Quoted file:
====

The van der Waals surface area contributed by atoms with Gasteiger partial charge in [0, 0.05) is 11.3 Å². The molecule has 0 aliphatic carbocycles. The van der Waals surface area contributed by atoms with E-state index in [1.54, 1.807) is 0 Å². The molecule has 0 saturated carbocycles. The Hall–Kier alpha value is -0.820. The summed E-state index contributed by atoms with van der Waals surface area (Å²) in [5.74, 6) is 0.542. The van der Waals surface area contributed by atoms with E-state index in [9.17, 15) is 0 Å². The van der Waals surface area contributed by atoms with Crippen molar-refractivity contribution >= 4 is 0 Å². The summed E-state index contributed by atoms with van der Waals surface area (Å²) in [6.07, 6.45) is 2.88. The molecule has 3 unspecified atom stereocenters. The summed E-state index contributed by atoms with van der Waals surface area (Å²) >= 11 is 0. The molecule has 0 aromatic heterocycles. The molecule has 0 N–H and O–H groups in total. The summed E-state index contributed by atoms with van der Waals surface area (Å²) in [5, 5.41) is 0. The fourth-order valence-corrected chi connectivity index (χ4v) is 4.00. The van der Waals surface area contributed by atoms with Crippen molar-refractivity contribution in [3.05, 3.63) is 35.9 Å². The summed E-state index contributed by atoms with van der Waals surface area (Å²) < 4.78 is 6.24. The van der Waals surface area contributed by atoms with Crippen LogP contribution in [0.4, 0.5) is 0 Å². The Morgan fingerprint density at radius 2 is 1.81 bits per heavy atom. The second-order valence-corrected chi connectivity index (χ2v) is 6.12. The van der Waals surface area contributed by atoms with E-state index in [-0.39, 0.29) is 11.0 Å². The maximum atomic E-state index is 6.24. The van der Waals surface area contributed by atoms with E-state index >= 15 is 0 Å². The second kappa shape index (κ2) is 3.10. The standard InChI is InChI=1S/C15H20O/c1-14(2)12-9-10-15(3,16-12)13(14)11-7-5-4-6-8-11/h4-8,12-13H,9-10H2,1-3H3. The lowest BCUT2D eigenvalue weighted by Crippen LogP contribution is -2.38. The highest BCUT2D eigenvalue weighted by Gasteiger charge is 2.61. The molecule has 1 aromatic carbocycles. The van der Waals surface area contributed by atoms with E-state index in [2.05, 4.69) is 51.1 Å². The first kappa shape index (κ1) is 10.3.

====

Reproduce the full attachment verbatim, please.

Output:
The van der Waals surface area contributed by atoms with Gasteiger partial charge in [0, 0.05) is 11.3 Å². The molecule has 0 aliphatic carbocycles. The van der Waals surface area contributed by atoms with E-state index in [1.54, 1.807) is 0 Å². The molecule has 0 saturated carbocycles. The Hall–Kier alpha value is -0.820. The summed E-state index contributed by atoms with van der Waals surface area (Å²) in [5.74, 6) is 0.542. The van der Waals surface area contributed by atoms with E-state index in [9.17, 15) is 0 Å². The van der Waals surface area contributed by atoms with Crippen molar-refractivity contribution >= 4 is 0 Å². The summed E-state index contributed by atoms with van der Waals surface area (Å²) in [6.07, 6.45) is 2.88. The molecule has 3 unspecified atom stereocenters. The summed E-state index contributed by atoms with van der Waals surface area (Å²) >= 11 is 0. The molecule has 0 aromatic heterocycles. The molecule has 0 N–H and O–H groups in total. The summed E-state index contributed by atoms with van der Waals surface area (Å²) in [5, 5.41) is 0. The fourth-order valence-corrected chi connectivity index (χ4v) is 4.00. The van der Waals surface area contributed by atoms with Crippen molar-refractivity contribution in [3.05, 3.63) is 35.9 Å². The summed E-state index contributed by atoms with van der Waals surface area (Å²) < 4.78 is 6.24. The van der Waals surface area contributed by atoms with Crippen LogP contribution in [0.4, 0.5) is 0 Å². The Morgan fingerprint density at radius 2 is 1.81 bits per heavy atom. The second-order valence-corrected chi connectivity index (χ2v) is 6.12. The van der Waals surface area contributed by atoms with E-state index in [-0.39, 0.29) is 11.0 Å². The maximum atomic E-state index is 6.24. The van der Waals surface area contributed by atoms with E-state index >= 15 is 0 Å². The second kappa shape index (κ2) is 3.10. The standard InChI is InChI=1S/C15H20O/c1-14(2)12-9-10-15(3,16-12)13(14)11-7-5-4-6-8-11/h4-8,12-13H,9-10H2,1-3H3. The lowest BCUT2D eigenvalue weighted by Crippen LogP contribution is -2.38. The highest BCUT2D eigenvalue weighted by Gasteiger charge is 2.61. The molecule has 1 aromatic carbocycles. The van der Waals surface area contributed by atoms with E-state index in [2.05, 4.69) is 51.1 Å². The first kappa shape index (κ1) is 10.3.